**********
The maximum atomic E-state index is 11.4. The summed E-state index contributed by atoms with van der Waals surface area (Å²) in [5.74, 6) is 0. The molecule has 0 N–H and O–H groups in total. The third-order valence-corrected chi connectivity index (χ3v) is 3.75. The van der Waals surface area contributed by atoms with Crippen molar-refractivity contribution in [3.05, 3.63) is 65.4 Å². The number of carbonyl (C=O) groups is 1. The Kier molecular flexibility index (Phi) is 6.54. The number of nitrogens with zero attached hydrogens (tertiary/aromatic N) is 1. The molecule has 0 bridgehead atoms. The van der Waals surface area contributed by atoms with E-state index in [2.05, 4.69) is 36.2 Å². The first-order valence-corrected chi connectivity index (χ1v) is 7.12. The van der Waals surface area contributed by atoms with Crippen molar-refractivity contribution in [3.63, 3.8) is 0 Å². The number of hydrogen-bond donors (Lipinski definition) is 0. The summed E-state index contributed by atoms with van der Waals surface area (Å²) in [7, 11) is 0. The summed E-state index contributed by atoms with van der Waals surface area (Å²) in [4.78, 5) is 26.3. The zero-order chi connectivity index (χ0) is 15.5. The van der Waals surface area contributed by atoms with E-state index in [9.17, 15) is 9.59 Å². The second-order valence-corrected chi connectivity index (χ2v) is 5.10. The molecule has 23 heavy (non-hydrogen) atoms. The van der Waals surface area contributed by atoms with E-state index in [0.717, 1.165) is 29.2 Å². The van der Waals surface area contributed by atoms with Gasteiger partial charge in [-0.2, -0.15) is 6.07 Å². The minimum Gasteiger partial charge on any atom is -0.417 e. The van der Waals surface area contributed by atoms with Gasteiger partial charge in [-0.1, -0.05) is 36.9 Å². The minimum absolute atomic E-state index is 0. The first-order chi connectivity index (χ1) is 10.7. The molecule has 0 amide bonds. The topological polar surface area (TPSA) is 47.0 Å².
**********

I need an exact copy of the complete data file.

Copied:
The maximum atomic E-state index is 11.4. The summed E-state index contributed by atoms with van der Waals surface area (Å²) in [5.74, 6) is 0. The molecule has 0 N–H and O–H groups in total. The third-order valence-corrected chi connectivity index (χ3v) is 3.75. The van der Waals surface area contributed by atoms with Crippen molar-refractivity contribution in [3.05, 3.63) is 65.4 Å². The number of carbonyl (C=O) groups is 1. The Kier molecular flexibility index (Phi) is 6.54. The number of nitrogens with zero attached hydrogens (tertiary/aromatic N) is 1. The molecule has 0 bridgehead atoms. The van der Waals surface area contributed by atoms with E-state index in [2.05, 4.69) is 36.2 Å². The first-order valence-corrected chi connectivity index (χ1v) is 7.12. The van der Waals surface area contributed by atoms with Crippen molar-refractivity contribution in [3.63, 3.8) is 0 Å². The number of hydrogen-bond donors (Lipinski definition) is 0. The summed E-state index contributed by atoms with van der Waals surface area (Å²) in [7, 11) is 0. The summed E-state index contributed by atoms with van der Waals surface area (Å²) in [4.78, 5) is 26.3. The zero-order chi connectivity index (χ0) is 15.5. The van der Waals surface area contributed by atoms with E-state index in [9.17, 15) is 9.59 Å². The second-order valence-corrected chi connectivity index (χ2v) is 5.10. The molecule has 23 heavy (non-hydrogen) atoms. The van der Waals surface area contributed by atoms with E-state index in [0.717, 1.165) is 29.2 Å². The van der Waals surface area contributed by atoms with Gasteiger partial charge in [-0.2, -0.15) is 6.07 Å². The minimum Gasteiger partial charge on any atom is -0.417 e. The van der Waals surface area contributed by atoms with Gasteiger partial charge in [-0.1, -0.05) is 36.9 Å². The minimum absolute atomic E-state index is 0. The first-order chi connectivity index (χ1) is 10.7. The molecule has 0 amide bonds. The topological polar surface area (TPSA) is 47.0 Å².